Contemporary Event

Smooth Jazz Pioneers Spyro Gyra Spin Into Tucson.

BELIEVE IT OR not, smooth jazz as we know it is almost 25 years old. While there's a long-standing tradition of attempted jazz crossover into the pop field (hey, jazz actually was popular years ago), none has taken hold of the public as firmly as the current "contemporary jazz" niche. Under the leadership of saxophonist Jay Beckenstein, Spyro Gyra has been there from the start -- their now classic "Morning Dance" is instantly recognizable to most listeners, and still gets plenty of air time on the mesh of smooth jazz stations nationwide. On Wednesday, August 12, they bring their live show to the Rialto Theater.

Their newest release, Got The Magic (on the Windham Hill Jazz label), is a return to meticulously crafted studio production after last year's live outing, Road Scholars (GRP). The new CD has all the familiar markings: laid-back funky grooves, Latin-tinged rhythms, multi-layered keyboards, tasteful solos, tight ensemble work and pristine sound quality. Pop vocalist Basia does a graceful cameo appearance on the beautifully arranged, obligatory vocal tune; and longtime associate member Dave Samuels is here again playing marimba and vibraphone on two tracks. While you could call this CD formulaic, it's a formula Spyro Gyra helped invent, giving the music a depth not often found in the cookie-cutter "project CDs" that proliferate the contemporary jazz market. Beckenstein still has a rare, distinctive sound in an otherwise crowded sea of David Sanborn imitators. What's more, he has a knack for writing tunes that draw in the listener with promises of relaxation ahead.

The band is a rare thing these days, in that it's a real band. Most acts record with the cream of L.A. session players, and tour with a busload of hired guns, like music school graduates based in L.A. who're willing to leave town for some road credits to build their résumés. While the proficiency and talent is there, you can't schmooze your way into the vibe created by a long-established group of top-notch players. The guys you hear on a Spyro Gyra CD are the guys you hear in concert. Longtime keyboardist Tom Schuman creates vibrant, multi-leveled textures over the solid groove laid down by world-class bassist Scott Ambush and the impeccable drumming of Joel Rosenblatt. Guitarist Julio Fernandez crosses stylistic barriers with ease, executing screaming rock solos, Cuban charanga, or subtle acoustic work as needed.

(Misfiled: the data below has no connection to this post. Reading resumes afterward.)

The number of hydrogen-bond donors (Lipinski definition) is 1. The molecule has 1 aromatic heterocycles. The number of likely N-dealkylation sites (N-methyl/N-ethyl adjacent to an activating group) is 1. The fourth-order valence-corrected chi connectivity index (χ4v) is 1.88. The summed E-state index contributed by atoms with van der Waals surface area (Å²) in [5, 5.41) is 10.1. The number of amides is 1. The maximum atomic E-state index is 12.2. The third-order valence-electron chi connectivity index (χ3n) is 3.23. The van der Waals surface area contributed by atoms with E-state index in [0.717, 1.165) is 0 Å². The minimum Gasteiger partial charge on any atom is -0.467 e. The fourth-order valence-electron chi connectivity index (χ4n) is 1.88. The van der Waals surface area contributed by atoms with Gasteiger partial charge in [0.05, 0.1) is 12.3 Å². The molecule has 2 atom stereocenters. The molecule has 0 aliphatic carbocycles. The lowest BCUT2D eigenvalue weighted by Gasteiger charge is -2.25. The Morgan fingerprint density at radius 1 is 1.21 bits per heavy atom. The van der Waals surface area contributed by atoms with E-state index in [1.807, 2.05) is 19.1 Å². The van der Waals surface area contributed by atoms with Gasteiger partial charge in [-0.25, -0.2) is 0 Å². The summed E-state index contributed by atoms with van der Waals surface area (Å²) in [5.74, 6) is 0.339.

Spyro Gyra's show is part of a series being put on by Seattle-based concert producer Michael Schivo. Schivo is a forerunner in the field, having produced contemporary jazz shows since 1980. In conjunction with smooth jazz station 97.5-FM The Oasis, Schivo has plans to bring many more top contemporary jazz acts to Tucson. "Now that Tucson has The Oasis, we put our heads together and came up with a series of jazz concerts. We figure to bring in a show every six weeks." Schivo promotes tours through the West and Southwest, generally taking an act out for several weeks. "Now we can make Tucson a stop on our tour itinerary," says Schivo. Some upcoming shows include nuevo flamenco guitarist Ottmar Leibert, sax man Richard Elliott and trumpet player Rick Braun.

Since the arrival of The Oasis, 97.5-FM, there's been an upswing in local jazz activity, both smooth and non-smooth. The station has lent its support to several ventures, sponsoring shows at the Cottonwood Club, weekly Saturday night gigs at Ric's Café, the annual "Hot Nights -- Cool Jazz" series at the Tucson Mall, interplay with the Tucson Jazz Society, and now at Tucson's revived Rialto Theater.

"We think it's important to put a face on the music. Some people marginalize smooth jazz, but when they see how good the bands are, they realize the players are significant," states Alan Hammerel, sales manager at The Oasis.

It's good to see the Rialto bringing in national acts of all genres, but apparently the smooth jazz format is proving a boon. The Rialto's co-manager Jeb Schoonover says, "We want to present all kinds of music here, and make this place what it really is." By casting a bigger net, the Rialto does seem to be catching more fish: A recent Oasis/Schivo show brought in seminal smoothies The Rippingtons and Craig Chaquico, guitarist of Jefferson Starship fame. The predominantly youngish Boomer crowd filled the house (even with monsoons, the atmosphere was livable thanks to several industrial fans).

Schivo is happy with the Rialto as a venue for his artists: "It's the perfect sized hall, it has a great history...Jeb Schoonover and Paul Bear have a vision for the place, and are following it." All of this spells good news for Tucson's contemporary jazz fans. With the Rialto, The Oasis and Schivo smoothing the way, Tucson is now a regular stop on the stress-free circuit.

Spyro Gyra comes to town Thursday, August 12. The all-ages show starts at 8 p.m. in the Rialto Theatre, 318 E. Congress St. Tickets are $27.50, available at the Dillard's box office. Call 1-800-638-4253 for ticket information. For information on this and upcoming shows, call the Rialto at 740-0126.